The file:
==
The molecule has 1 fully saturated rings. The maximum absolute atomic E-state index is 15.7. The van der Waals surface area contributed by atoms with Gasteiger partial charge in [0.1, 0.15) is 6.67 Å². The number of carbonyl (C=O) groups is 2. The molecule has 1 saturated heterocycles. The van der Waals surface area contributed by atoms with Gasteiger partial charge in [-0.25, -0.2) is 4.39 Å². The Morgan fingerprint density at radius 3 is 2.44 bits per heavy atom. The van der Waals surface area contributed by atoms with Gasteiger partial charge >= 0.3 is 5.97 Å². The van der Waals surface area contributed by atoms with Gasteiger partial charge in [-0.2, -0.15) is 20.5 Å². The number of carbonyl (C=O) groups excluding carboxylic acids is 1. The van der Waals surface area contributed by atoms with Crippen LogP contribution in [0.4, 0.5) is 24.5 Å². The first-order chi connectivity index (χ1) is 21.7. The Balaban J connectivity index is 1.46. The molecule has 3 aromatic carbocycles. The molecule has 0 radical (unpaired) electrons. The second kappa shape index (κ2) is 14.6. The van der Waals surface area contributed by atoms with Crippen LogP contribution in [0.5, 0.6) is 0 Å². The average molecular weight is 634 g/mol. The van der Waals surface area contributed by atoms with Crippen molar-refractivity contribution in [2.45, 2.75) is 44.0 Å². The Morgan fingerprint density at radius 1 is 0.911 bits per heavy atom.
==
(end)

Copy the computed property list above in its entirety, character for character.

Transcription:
The molecule has 1 fully saturated rings. The maximum absolute atomic E-state index is 15.7. The van der Waals surface area contributed by atoms with Gasteiger partial charge in [0.1, 0.15) is 6.67 Å². The number of carbonyl (C=O) groups is 2. The molecule has 1 saturated heterocycles. The van der Waals surface area contributed by atoms with Gasteiger partial charge in [-0.25, -0.2) is 4.39 Å². The Morgan fingerprint density at radius 3 is 2.44 bits per heavy atom. The van der Waals surface area contributed by atoms with Gasteiger partial charge >= 0.3 is 5.97 Å². The van der Waals surface area contributed by atoms with Gasteiger partial charge in [-0.2, -0.15) is 20.5 Å². The number of carbonyl (C=O) groups excluding carboxylic acids is 1. The van der Waals surface area contributed by atoms with Crippen LogP contribution in [0.4, 0.5) is 24.5 Å². The first-order chi connectivity index (χ1) is 21.7. The Balaban J connectivity index is 1.46. The molecule has 3 aromatic carbocycles. The molecule has 0 radical (unpaired) electrons. The second kappa shape index (κ2) is 14.6. The van der Waals surface area contributed by atoms with Crippen LogP contribution in [0.5, 0.6) is 0 Å². The average molecular weight is 634 g/mol. The van der Waals surface area contributed by atoms with Crippen molar-refractivity contribution in [2.45, 2.75) is 44.0 Å². The Morgan fingerprint density at radius 1 is 0.911 bits per heavy atom.